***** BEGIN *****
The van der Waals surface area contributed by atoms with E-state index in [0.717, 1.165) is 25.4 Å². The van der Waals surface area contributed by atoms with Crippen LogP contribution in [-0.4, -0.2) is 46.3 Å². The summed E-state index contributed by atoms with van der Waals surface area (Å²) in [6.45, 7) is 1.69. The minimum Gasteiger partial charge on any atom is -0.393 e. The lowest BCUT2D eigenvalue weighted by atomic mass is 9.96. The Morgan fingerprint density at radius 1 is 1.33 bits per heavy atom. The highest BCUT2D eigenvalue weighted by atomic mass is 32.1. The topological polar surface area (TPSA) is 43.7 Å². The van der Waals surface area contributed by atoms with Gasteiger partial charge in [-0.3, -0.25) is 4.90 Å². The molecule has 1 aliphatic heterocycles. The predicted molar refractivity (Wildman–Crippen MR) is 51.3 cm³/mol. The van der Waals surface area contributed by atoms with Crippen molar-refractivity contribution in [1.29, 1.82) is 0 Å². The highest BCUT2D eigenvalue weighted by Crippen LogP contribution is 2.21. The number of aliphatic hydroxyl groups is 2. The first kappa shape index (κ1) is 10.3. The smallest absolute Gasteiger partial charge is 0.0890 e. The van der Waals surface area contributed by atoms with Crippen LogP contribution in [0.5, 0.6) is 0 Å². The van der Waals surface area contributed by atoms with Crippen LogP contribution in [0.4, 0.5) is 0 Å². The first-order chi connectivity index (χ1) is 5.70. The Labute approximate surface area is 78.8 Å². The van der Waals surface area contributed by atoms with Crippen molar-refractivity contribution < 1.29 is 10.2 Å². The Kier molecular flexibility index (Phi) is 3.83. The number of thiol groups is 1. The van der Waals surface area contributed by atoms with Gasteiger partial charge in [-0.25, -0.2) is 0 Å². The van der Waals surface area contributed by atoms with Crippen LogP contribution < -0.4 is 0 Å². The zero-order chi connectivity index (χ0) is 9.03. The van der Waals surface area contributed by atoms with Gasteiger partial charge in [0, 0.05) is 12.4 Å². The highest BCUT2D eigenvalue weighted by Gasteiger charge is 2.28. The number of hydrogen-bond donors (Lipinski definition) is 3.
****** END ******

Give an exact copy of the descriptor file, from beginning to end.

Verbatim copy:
The van der Waals surface area contributed by atoms with E-state index in [0.717, 1.165) is 25.4 Å². The van der Waals surface area contributed by atoms with Crippen LogP contribution in [-0.4, -0.2) is 46.3 Å². The summed E-state index contributed by atoms with van der Waals surface area (Å²) in [6.45, 7) is 1.69. The minimum Gasteiger partial charge on any atom is -0.393 e. The lowest BCUT2D eigenvalue weighted by atomic mass is 9.96. The Morgan fingerprint density at radius 1 is 1.33 bits per heavy atom. The highest BCUT2D eigenvalue weighted by atomic mass is 32.1. The topological polar surface area (TPSA) is 43.7 Å². The van der Waals surface area contributed by atoms with Gasteiger partial charge in [-0.3, -0.25) is 4.90 Å². The molecule has 1 aliphatic heterocycles. The predicted molar refractivity (Wildman–Crippen MR) is 51.3 cm³/mol. The van der Waals surface area contributed by atoms with Crippen molar-refractivity contribution in [1.29, 1.82) is 0 Å². The highest BCUT2D eigenvalue weighted by Crippen LogP contribution is 2.21. The number of aliphatic hydroxyl groups is 2. The first kappa shape index (κ1) is 10.3. The smallest absolute Gasteiger partial charge is 0.0890 e. The van der Waals surface area contributed by atoms with Crippen LogP contribution in [0.5, 0.6) is 0 Å². The van der Waals surface area contributed by atoms with Crippen LogP contribution in [0.4, 0.5) is 0 Å². The first-order chi connectivity index (χ1) is 5.70. The Labute approximate surface area is 78.8 Å². The van der Waals surface area contributed by atoms with Crippen molar-refractivity contribution < 1.29 is 10.2 Å². The Kier molecular flexibility index (Phi) is 3.83. The number of thiol groups is 1. The van der Waals surface area contributed by atoms with Gasteiger partial charge in [-0.25, -0.2) is 0 Å². The van der Waals surface area contributed by atoms with Crippen LogP contribution < -0.4 is 0 Å². The zero-order chi connectivity index (χ0) is 9.03. The van der Waals surface area contributed by atoms with Gasteiger partial charge in [0, 0.05) is 12.4 Å². The highest BCUT2D eigenvalue weighted by Gasteiger charge is 2.28. The number of hydrogen-bond donors (Lipinski definition) is 3.